11 signs of preeclampsia You Need to Know


Pregnancy can be a perplexing experience. Your body is through many changes, and it can be difficult to know what is normal and what is a warning flag. Knowing the signs and symptoms of preeclampsia, HELLP syndrome, and other hypertensive disorders of pregnancy can help you spot a problem early and get the best possible treatment. Preeclampsia has several symptoms that can be measured but may not be visible to you, such as elevated blood pressure. A symptom is anything you could notice or experience, such as a headache or visual loss.


One of the most telling signs that preeclampsia is on the way is high blood pressure during pregnancy. Even if it isn’t a symptom of preeclampsia, it can be an indication that something is wrong.
Blood pressure of 140/90 or more, measured on two different occasions at least four hours apart, is considered high blood pressure. An increase of 15 degrees or more in the lower number (diastolic) or a rise of 30 degrees or more in the upper number (systolic) during pregnancy can also be cause for concern.


Proteinuria is a symptom of preeclampsia that occurs when proteins that are ordinarily contained in the blood by your kidney’s filtration function leak into your urine. This is because preeclampsia affects this “filter” momentarily. This causes albumin, as well as many other proteins, to be depleted.
Proteinuria can be detected with a simple dipstick test of your urine at each prenatal check-up, while alternative procedures, such as a Protein: Creatinine Ratio (PCR) or a timed urine collection, may be utilized in clinics and medical offices.


During pregnancy, a certain amount of swelling is to be expected. You may notice a little additional puffiness in your feet (good luck fitting into your pre-pregnancy shoes!). Unless you’re one of the lucky few, you may notice a little extra puffiness in your feet. Edema, on the other hand, is the buildup of excess fluid in the body and can be dangerous if it happens in the face, around the eyes, or in the hands.


Headaches that are dull or strong, throbbing, and persistent, commonly described as migraine-like, are cause for concern.
If you’ve tried over-the-counter medications and still haven’t gotten relief, if the headache is excruciatingly painful, if you have light sensitivity, or if your headache is accompanied by vision changes (please see the section below on “Changes in Vision”), call your provider right away and make an appointment to see him or her that day.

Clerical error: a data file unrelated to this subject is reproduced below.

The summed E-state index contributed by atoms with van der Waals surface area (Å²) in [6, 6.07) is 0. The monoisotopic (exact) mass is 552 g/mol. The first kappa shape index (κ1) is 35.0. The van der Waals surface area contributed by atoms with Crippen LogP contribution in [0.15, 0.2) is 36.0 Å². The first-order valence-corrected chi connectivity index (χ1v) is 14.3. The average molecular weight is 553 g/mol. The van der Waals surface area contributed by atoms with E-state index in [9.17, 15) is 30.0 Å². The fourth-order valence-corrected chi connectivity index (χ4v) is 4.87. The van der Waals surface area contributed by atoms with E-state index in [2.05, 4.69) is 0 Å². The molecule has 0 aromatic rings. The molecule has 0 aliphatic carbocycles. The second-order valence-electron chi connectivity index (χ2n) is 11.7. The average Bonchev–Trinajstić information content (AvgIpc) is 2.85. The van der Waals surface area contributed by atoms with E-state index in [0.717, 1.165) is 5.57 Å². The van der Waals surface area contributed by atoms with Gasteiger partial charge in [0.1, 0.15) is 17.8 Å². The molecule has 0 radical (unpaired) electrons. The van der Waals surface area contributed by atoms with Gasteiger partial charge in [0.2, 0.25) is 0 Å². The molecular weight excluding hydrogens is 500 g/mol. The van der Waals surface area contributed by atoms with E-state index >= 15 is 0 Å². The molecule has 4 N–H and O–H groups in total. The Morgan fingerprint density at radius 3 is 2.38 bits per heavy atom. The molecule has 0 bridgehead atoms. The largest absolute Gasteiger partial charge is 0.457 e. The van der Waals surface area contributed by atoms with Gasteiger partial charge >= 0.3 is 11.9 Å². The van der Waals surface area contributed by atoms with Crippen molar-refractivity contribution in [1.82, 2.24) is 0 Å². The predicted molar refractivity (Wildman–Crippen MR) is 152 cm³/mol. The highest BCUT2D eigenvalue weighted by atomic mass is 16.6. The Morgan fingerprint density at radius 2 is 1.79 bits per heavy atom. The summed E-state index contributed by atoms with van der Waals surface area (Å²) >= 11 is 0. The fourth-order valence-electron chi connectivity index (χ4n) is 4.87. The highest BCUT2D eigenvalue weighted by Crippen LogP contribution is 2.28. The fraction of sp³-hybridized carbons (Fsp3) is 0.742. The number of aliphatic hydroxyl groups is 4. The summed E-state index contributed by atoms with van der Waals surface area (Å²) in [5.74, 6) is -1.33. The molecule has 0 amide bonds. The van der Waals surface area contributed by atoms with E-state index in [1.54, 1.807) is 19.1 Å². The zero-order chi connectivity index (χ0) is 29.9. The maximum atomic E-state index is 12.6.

Nausea or vomiting is especially concerning when it occurs suddenly and in the middle of pregnancy. Morning sickness should go away after the first trimester, and the abrupt onset of nausea and vomiting after the second trimester could be a sign of preeclampsia


This sort of abdominal pain, also known as epigastric pain or upper right quadrant (URQ) pain, usually occurs on the right side, beneath the ribs. Heartburn, gallbladder problems, the flu, indigestion, or pain from the baby kicking can all be confused with it. Because it radiates from the liver under the right ribs, shoulder discomfort is commonly referred to as “referred pain.” Lower back pain differs from an ordinary pregnancy muscle strain in that it is frequently more intense and specific. Shoulder discomfort can make you feel as though someone is pinching you along your bra strap or around your neck, or it can make lying on your right side difficult. All of these pain symptoms could indicate HELLP Syndrome or a related liver condition.


Lower back pain is a typical pregnancy problem. However, if it occurs in conjunction with other preeclampsia symptoms, it could signal a liver problem.


Preeclampsia can be detected by gaining more than 3-5 pounds in a week. More water leaks into and stays in your body’s tissue as a result of damaged blood vessels, rather than passing via the kidneys to be eliminated.


One of the most dangerous symptoms of preeclampsia is vision abnormalities. They could be the result of irritation to the central nervous system or a sign of brain enlargement (cerebral edema). Flashing lights, auras, light sensitivity, hazy vision, and spots are all common visual abnormalities.
If you notice any of these changes in your eyesight, contact your healthcare physician or go to the hospital every once. These are really dangerous symptoms that should not be ignored, even if it means waiting until the next day.


When your reflexes are so strong that a rubber “hammer” taps your knee, your leg bounces back hard. This is known as hyperreflexia. An overreaction of the involuntary nervous system to stimuli is the most common cause of hyperreflexia. Many women’s deep tendon reflexes increase before they have seizures, but seizures can also happen without hyperreflexia.
This is an indication that is usually measured by a healthcare expert and is difficult to detect on your own. Hyperreflexia, like headaches and vision problems, might signal nervous system abnormalities. If your healthcare practitioner is worried, he or she will tell you whether this, combined with other signs and symptoms, indicates that you should go to the hospital.
If you’re using magnesium sulfate to prevent seizures, your healthcare provider may test your reflexes to see if you need to start, change, or stop taking the medication. An excessive amount of magnesium sulfate might suppress or impair your reflexes.


Preeclampsia can cause shortness of breath, a racing pulse, mental disorientation, a heightened sensation of worry, and a sense of impending doom. If you’re experiencing these symptoms for the first time, they could signal high blood pressure or, more rarely, fluid in your lungs (pulmonary edema).
If these symptoms are new to you, see your doctor right away. If you had any of these conditions prior to being pregnant, make sure to tell your doctor about them at your next appointment so they can be checked.